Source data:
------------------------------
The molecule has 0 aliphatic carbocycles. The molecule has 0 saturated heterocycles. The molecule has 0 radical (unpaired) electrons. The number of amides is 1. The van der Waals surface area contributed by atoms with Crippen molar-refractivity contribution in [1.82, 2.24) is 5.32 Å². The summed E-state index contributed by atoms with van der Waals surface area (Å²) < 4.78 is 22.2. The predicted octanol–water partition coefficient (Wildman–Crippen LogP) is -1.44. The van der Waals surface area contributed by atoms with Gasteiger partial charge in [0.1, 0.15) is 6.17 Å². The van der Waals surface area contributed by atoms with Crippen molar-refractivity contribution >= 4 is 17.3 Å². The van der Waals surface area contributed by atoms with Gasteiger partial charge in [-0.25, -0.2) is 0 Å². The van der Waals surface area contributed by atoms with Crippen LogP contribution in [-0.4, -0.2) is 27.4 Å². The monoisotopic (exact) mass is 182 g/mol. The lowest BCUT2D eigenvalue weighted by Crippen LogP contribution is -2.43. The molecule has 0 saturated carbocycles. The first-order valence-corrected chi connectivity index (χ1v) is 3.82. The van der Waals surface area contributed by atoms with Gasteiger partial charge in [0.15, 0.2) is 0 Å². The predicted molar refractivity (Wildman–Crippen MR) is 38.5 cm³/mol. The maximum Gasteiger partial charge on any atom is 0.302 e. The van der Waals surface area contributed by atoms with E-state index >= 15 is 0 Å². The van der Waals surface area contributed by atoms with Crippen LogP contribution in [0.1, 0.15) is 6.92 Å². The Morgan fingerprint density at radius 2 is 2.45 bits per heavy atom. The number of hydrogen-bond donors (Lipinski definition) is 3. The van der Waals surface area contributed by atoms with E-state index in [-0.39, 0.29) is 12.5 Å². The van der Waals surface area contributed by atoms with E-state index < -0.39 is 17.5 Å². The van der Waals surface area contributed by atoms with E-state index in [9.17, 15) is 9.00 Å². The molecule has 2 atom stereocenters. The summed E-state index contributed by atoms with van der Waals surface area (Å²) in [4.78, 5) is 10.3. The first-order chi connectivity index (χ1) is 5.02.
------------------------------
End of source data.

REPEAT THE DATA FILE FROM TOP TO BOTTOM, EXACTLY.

The molecule has 0 aliphatic carbocycles. The molecule has 0 saturated heterocycles. The molecule has 0 radical (unpaired) electrons. The number of amides is 1. The van der Waals surface area contributed by atoms with Crippen molar-refractivity contribution in [1.82, 2.24) is 5.32 Å². The summed E-state index contributed by atoms with van der Waals surface area (Å²) < 4.78 is 22.2. The predicted octanol–water partition coefficient (Wildman–Crippen LogP) is -1.44. The van der Waals surface area contributed by atoms with Gasteiger partial charge in [0.1, 0.15) is 6.17 Å². The van der Waals surface area contributed by atoms with Crippen molar-refractivity contribution >= 4 is 17.3 Å². The van der Waals surface area contributed by atoms with Gasteiger partial charge in [-0.25, -0.2) is 0 Å². The van der Waals surface area contributed by atoms with Crippen LogP contribution in [-0.4, -0.2) is 27.4 Å². The monoisotopic (exact) mass is 182 g/mol. The lowest BCUT2D eigenvalue weighted by Crippen LogP contribution is -2.43. The molecule has 0 saturated carbocycles. The first-order valence-corrected chi connectivity index (χ1v) is 3.82. The van der Waals surface area contributed by atoms with Gasteiger partial charge in [0.15, 0.2) is 0 Å². The predicted molar refractivity (Wildman–Crippen MR) is 38.5 cm³/mol. The maximum Gasteiger partial charge on any atom is 0.302 e. The van der Waals surface area contributed by atoms with E-state index >= 15 is 0 Å². The van der Waals surface area contributed by atoms with Crippen LogP contribution in [0.1, 0.15) is 6.92 Å². The Morgan fingerprint density at radius 2 is 2.45 bits per heavy atom. The number of hydrogen-bond donors (Lipinski definition) is 3. The van der Waals surface area contributed by atoms with E-state index in [-0.39, 0.29) is 12.5 Å². The van der Waals surface area contributed by atoms with E-state index < -0.39 is 17.5 Å². The van der Waals surface area contributed by atoms with E-state index in [9.17, 15) is 9.00 Å². The molecule has 2 atom stereocenters. The summed E-state index contributed by atoms with van der Waals surface area (Å²) in [4.78, 5) is 10.3. The first-order chi connectivity index (χ1) is 5.02.